These two practices are so incredibly helpful, and depending on where you are in your preserving journey, can really have an impact on how you perceive the value of your preserving labors.
Organize your shelves in groups. Keep jam with jam and pickles with pickles – it makes things easier to find. If you do multiple styles of preserving you can use different types of jars for each style. We use vintage jars for dehydrated goods, patterned mason jars for most of our waterbath and plain jars for our pressure canning. Don’t be afraid to write on the lids – it’s an easy fix. We are big fans of the Sharpie paint pen for labeling jars (we just write on the side, it washes off later).I use a giant ‘hole punch’ to cut out lid-sized discs to label jars with. The discs are re-usable and easily replaceable. When storing dried goods (such as flour or sugar) I’ll cut a piece of the package out and place it between the lid and the ring to know what’s inside. Have a shelf reserved for one-off jars or jars you want to use soon so help prioritize what preserves you’ll work with first and to make them easy to find. If you’re storing items inside boxes label the contents on a sheet of paper and stick it to on the outside where you can read it. Writing on paper makes the box re-usable!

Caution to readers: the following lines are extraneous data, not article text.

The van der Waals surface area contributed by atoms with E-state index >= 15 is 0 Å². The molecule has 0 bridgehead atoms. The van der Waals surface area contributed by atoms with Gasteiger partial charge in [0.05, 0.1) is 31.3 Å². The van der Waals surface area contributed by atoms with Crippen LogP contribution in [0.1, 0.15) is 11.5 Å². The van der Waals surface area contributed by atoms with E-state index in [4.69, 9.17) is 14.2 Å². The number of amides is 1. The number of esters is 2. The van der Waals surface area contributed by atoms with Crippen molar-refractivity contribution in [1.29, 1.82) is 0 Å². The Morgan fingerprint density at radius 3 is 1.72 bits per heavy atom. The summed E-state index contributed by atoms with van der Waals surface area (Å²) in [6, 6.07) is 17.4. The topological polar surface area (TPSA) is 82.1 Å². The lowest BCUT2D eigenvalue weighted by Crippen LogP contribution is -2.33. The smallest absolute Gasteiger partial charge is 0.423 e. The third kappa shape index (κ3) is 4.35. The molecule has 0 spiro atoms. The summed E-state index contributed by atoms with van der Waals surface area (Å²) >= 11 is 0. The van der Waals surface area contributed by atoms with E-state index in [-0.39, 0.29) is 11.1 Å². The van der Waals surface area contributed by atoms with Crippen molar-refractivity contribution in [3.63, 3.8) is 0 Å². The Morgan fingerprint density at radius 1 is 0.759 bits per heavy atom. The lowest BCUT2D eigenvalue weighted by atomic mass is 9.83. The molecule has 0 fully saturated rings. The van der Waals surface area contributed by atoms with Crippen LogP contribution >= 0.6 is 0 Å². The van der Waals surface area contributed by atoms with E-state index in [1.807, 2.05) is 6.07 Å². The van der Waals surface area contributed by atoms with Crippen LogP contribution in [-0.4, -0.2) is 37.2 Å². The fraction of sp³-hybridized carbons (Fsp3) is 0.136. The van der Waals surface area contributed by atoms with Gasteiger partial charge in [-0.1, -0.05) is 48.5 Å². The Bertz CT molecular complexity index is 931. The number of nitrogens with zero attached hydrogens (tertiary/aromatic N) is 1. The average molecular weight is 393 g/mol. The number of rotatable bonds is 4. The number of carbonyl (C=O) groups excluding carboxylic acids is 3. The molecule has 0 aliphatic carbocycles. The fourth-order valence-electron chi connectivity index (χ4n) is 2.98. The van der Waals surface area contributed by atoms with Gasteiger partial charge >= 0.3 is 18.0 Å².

4. Marisa McClellan of Food in Jars, offers these 3 organizational tips.
1.Create dedicated space for your gear. Pots, jars, tools, and accessories all have assigned spots in my apartment, so that I always know where to find what I need.
2. Spreadsheets. Late last year, I inventoried every single jar in my apartment and entered everything into a spreadsheet. Now I know (down to the location and year made) where every jar of jam, pickles, and tomato sauce lives. It is a serious upgrade to my previously haphazard system.
3. Limit extra gear. There was a period there where I felt compelled to have back-ups of everything. Now I have two sets of gear (one that lives in my kitchen, and another that’s travels with me for classes). More than that is just too much.
Setting your Preserving Goals: